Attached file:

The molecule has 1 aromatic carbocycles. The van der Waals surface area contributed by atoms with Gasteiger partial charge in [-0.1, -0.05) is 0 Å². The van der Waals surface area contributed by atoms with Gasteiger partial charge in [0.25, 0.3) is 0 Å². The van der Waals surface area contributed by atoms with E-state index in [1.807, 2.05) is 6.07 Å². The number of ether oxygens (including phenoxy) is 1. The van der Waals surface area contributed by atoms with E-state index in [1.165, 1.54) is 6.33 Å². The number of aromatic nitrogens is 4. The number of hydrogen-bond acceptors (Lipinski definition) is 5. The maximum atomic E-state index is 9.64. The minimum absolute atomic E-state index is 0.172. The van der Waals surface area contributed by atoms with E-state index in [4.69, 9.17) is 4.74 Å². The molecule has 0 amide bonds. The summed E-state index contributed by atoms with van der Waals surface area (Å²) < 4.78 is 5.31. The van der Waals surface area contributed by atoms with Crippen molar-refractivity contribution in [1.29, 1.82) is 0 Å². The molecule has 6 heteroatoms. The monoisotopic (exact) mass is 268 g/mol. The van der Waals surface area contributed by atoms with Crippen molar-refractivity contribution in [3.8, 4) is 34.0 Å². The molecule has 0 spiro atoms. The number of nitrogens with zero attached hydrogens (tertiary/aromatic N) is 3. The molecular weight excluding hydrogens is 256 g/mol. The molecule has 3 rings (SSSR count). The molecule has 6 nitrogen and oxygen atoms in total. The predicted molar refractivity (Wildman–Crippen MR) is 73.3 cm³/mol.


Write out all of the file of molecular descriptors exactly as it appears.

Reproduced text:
The molecule has 1 aromatic carbocycles. The van der Waals surface area contributed by atoms with Gasteiger partial charge in [-0.1, -0.05) is 0 Å². The van der Waals surface area contributed by atoms with Gasteiger partial charge in [0.25, 0.3) is 0 Å². The van der Waals surface area contributed by atoms with E-state index in [1.807, 2.05) is 6.07 Å². The number of ether oxygens (including phenoxy) is 1. The van der Waals surface area contributed by atoms with E-state index in [1.165, 1.54) is 6.33 Å². The number of aromatic nitrogens is 4. The number of hydrogen-bond acceptors (Lipinski definition) is 5. The maximum atomic E-state index is 9.64. The minimum absolute atomic E-state index is 0.172. The van der Waals surface area contributed by atoms with E-state index in [4.69, 9.17) is 4.74 Å². The molecule has 0 amide bonds. The summed E-state index contributed by atoms with van der Waals surface area (Å²) < 4.78 is 5.31. The van der Waals surface area contributed by atoms with Crippen molar-refractivity contribution in [1.29, 1.82) is 0 Å². The molecule has 6 heteroatoms. The monoisotopic (exact) mass is 268 g/mol. The van der Waals surface area contributed by atoms with Crippen molar-refractivity contribution in [3.8, 4) is 34.0 Å². The molecule has 0 spiro atoms. The number of nitrogens with zero attached hydrogens (tertiary/aromatic N) is 3. The molecular weight excluding hydrogens is 256 g/mol. The molecule has 3 rings (SSSR count). The molecule has 6 nitrogen and oxygen atoms in total. The predicted molar refractivity (Wildman–Crippen MR) is 73.3 cm³/mol.